💡 Get Philly smart 💡
with BP’s free daily newsletter
Read the news of the day in less than 10 minutes — not that we’re counting.
The new owner of the Village Voice is keen to invest in the storied New York City weekly newspaper, he told Billy Penn on the afternoon that news broke of his acquisition. Peter D. Barbey, the 57-year-old CEO of the Reading Eagle Company, said his plans are to add staff until the weekly is “as big as we need to be. Bigger, definitely bigger. Until we get happy with the way the book is.”
Barbey told Billy Penn that he’ll remain CEO of the company that publishes the Reading Eagle, and that the newspapers would likely share back-office functions. But to be clear: The Eagle is not buying the Voice.
“I’ll continue to be President and CEO of the company, and the Voice will be a client in some things, in terms of operating, the back end of the Village Voice,” Barbey said. “But this is a New York paper. It is for New York, it’s going to have New York writers, it’s not a Pennsylvania thing.”
Barbey said he was in the process of looking for a home in New York City, and that he’s often in the Big Apple. During one of those trips, he was presented with the chance to buy the newspaper. But his interest in it goes back decades.
“That goes back to the ‘70s, man. I read this in school. I’ve always loved the publication. It was one of the formative things I read when I was in prep school in western Massachusetts,” Barbey said. “I’m honored I had an the opportunity to purchase it and be part of its future. It’s one of the world’s great journalistic brands. It deserves to survive and prosper. It’s important to a lot of people. It needs to not be resource constrained. Kind of like anything organic, it just needs food and water.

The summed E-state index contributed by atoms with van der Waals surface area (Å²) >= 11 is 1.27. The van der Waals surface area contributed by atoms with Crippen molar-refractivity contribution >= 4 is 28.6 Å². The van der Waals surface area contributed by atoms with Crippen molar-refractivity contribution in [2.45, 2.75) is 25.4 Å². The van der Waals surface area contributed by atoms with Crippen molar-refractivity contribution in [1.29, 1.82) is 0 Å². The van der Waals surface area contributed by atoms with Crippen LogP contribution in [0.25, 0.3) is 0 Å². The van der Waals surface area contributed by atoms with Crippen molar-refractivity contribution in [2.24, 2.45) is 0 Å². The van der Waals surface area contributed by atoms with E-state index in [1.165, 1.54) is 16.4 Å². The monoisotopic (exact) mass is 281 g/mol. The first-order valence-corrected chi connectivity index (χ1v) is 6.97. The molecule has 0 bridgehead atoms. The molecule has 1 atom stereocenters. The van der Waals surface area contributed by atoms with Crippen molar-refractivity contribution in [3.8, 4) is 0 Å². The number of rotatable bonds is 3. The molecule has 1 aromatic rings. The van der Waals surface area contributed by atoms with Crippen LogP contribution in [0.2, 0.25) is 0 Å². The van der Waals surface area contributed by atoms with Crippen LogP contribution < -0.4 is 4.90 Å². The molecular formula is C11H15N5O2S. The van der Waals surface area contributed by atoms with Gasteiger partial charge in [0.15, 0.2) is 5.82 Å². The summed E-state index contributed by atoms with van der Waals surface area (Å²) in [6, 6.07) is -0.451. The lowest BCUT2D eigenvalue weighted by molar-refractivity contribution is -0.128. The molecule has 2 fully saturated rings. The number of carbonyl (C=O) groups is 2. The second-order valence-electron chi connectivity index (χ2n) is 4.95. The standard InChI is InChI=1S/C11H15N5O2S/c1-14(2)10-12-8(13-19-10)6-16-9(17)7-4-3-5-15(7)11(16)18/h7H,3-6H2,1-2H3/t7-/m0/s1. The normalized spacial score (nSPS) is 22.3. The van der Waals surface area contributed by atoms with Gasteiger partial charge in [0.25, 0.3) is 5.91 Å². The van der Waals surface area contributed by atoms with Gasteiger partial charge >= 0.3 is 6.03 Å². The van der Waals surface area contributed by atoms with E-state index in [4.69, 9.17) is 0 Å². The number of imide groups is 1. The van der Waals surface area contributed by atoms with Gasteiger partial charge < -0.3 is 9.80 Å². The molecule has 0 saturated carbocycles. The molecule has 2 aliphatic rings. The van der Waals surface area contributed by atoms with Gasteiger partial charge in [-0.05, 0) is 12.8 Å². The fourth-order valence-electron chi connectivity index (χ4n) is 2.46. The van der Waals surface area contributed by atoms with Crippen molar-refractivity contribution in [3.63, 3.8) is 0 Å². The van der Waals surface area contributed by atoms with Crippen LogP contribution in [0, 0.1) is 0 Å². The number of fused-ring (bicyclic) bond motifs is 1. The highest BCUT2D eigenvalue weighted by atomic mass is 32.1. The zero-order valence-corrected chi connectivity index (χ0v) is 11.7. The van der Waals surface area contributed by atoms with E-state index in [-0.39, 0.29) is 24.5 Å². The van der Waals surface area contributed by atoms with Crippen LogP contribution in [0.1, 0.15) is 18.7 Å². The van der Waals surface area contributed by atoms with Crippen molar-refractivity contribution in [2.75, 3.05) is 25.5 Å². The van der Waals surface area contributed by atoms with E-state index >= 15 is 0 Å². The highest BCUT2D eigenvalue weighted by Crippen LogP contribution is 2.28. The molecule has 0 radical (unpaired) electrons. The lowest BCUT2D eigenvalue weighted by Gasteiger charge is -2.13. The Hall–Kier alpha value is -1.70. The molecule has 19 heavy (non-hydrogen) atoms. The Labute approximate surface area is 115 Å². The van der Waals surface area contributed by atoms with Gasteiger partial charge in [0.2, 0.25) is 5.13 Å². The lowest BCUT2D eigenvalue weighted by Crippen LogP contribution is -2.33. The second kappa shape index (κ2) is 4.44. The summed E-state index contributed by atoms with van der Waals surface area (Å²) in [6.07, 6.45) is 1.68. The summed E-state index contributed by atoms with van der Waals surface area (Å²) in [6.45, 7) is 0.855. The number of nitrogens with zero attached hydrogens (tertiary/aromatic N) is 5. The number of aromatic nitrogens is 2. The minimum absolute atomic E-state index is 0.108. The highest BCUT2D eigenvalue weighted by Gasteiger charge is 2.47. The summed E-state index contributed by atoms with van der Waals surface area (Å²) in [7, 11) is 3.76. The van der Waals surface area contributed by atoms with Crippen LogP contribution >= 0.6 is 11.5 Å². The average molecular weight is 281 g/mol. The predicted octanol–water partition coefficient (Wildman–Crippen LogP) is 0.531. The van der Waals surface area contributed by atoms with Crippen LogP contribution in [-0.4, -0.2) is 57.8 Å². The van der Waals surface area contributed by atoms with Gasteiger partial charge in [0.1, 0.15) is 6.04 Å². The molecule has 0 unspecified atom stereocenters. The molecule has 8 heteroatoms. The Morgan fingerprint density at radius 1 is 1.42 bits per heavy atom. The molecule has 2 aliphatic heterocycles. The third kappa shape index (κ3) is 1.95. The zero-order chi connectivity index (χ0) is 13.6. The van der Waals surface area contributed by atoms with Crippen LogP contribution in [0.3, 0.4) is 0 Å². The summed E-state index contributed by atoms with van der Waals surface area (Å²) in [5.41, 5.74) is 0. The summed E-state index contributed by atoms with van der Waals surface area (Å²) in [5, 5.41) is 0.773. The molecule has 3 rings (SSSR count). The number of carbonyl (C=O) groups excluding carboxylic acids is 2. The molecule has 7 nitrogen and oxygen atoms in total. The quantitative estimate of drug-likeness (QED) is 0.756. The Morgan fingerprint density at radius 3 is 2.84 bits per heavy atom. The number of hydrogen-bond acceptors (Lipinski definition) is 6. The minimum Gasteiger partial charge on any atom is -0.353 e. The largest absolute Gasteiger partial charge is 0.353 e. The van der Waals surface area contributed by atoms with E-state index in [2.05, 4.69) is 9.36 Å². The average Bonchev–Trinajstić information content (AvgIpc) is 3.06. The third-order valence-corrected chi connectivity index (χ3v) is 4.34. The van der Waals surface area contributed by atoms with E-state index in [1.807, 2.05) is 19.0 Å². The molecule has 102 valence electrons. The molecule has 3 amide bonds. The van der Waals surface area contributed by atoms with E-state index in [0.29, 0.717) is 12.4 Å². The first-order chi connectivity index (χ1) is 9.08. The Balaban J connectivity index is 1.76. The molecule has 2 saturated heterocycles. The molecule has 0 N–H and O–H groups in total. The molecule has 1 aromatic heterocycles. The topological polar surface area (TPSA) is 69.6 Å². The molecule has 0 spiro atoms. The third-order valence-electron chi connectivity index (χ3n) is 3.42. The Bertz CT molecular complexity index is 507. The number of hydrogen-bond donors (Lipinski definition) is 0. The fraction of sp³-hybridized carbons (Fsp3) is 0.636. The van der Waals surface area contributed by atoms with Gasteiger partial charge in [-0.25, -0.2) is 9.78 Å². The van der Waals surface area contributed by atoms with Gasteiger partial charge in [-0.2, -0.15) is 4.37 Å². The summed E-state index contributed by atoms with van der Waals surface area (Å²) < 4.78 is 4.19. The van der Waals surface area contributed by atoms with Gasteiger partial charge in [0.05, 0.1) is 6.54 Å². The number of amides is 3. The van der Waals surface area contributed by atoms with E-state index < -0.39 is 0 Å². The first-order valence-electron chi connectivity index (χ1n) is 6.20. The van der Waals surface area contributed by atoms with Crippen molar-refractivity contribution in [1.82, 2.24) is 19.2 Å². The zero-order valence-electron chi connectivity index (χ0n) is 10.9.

“We’re going to add writers,” he added. “Given my resources (the Barbey family ranks at no. 50 on the list of the richest in the United States, per Forbes), I plan to invest those in the place.”
For now, the Voice shares content with a number of sister publications, including the Miami New Times. That will continue, Barbey said, until he begins expanding staffing and ramps up his new staff. But he wouldn’t share details (“I don’t want to talk dollars”) and would say only that the amount of original content would grow.
“In the immediate sense, we don’t have a target. We have a budget for writers for the next few months, a headcount budget. We’re going to see how that plays,” said Barbey, who also plans a renewed push for freelance submissions and contributed work. “The Voice has always been a journal that people want to submit to… if it’s great stuff, we want to print it. If it’s in the wheelhouse of the Voice. You look at Vice Media, the way they grew through submissions… you not only grow by your staff.”
But it’s a long task ahead, he warned.
“Journalism’s been difficult. A lot of it is because there hasn’t been enough effort put into content. A lot of newspapers look at content like bullets in a gun that you shoot and get advertising. The ones that succeed are very thoughtfully curated and composed content. And the best writing wins,” Barbey said. “Like the Reading Eagle. I’ve been running that for four years now. We introduced new products and sections. And now we’re the best performing newspaper in Pennsylvania.”
Barbey said he plans to retain the current Village Voice staff, and that he’s not planning any cuts.
“We’re going to add. You’ve got to build your team going forward,” he said. “There’s some great talent there.”